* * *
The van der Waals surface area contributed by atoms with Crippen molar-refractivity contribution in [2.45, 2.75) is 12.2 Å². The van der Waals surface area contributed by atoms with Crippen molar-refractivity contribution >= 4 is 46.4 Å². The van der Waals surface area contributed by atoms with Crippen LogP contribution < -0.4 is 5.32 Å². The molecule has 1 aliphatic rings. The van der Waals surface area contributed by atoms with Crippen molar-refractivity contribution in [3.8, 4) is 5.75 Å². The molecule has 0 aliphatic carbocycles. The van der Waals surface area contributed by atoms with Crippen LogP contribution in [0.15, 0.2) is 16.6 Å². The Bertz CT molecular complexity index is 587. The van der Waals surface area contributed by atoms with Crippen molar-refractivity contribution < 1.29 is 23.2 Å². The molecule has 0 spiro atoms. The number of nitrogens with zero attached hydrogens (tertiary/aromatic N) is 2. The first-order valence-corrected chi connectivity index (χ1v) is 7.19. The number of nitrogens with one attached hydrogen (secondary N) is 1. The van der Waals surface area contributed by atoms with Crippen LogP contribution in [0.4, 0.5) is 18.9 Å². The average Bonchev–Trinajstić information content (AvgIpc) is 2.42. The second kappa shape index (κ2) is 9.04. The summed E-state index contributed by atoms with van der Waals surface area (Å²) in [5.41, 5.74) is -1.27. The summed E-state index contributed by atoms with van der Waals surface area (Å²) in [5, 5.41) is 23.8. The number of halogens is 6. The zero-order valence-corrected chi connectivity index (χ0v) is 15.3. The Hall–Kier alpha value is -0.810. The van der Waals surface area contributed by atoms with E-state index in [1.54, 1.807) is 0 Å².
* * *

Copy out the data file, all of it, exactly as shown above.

The van der Waals surface area contributed by atoms with Crippen molar-refractivity contribution in [2.45, 2.75) is 12.2 Å². The van der Waals surface area contributed by atoms with Crippen molar-refractivity contribution >= 4 is 46.4 Å². The van der Waals surface area contributed by atoms with Crippen LogP contribution < -0.4 is 5.32 Å². The molecule has 1 aliphatic rings. The van der Waals surface area contributed by atoms with Crippen molar-refractivity contribution in [3.8, 4) is 5.75 Å². The molecule has 0 aliphatic carbocycles. The van der Waals surface area contributed by atoms with Crippen LogP contribution in [0.15, 0.2) is 16.6 Å². The Bertz CT molecular complexity index is 587. The van der Waals surface area contributed by atoms with Crippen molar-refractivity contribution < 1.29 is 23.2 Å². The molecule has 0 spiro atoms. The number of nitrogens with zero attached hydrogens (tertiary/aromatic N) is 2. The first-order valence-corrected chi connectivity index (χ1v) is 7.19. The number of nitrogens with one attached hydrogen (secondary N) is 1. The van der Waals surface area contributed by atoms with Crippen LogP contribution in [0.4, 0.5) is 18.9 Å². The average Bonchev–Trinajstić information content (AvgIpc) is 2.42. The second kappa shape index (κ2) is 9.04. The summed E-state index contributed by atoms with van der Waals surface area (Å²) in [5.41, 5.74) is -1.27. The summed E-state index contributed by atoms with van der Waals surface area (Å²) in [5, 5.41) is 23.8. The number of halogens is 6. The zero-order valence-corrected chi connectivity index (χ0v) is 15.3. The Hall–Kier alpha value is -0.810. The van der Waals surface area contributed by atoms with E-state index in [1.54, 1.807) is 0 Å².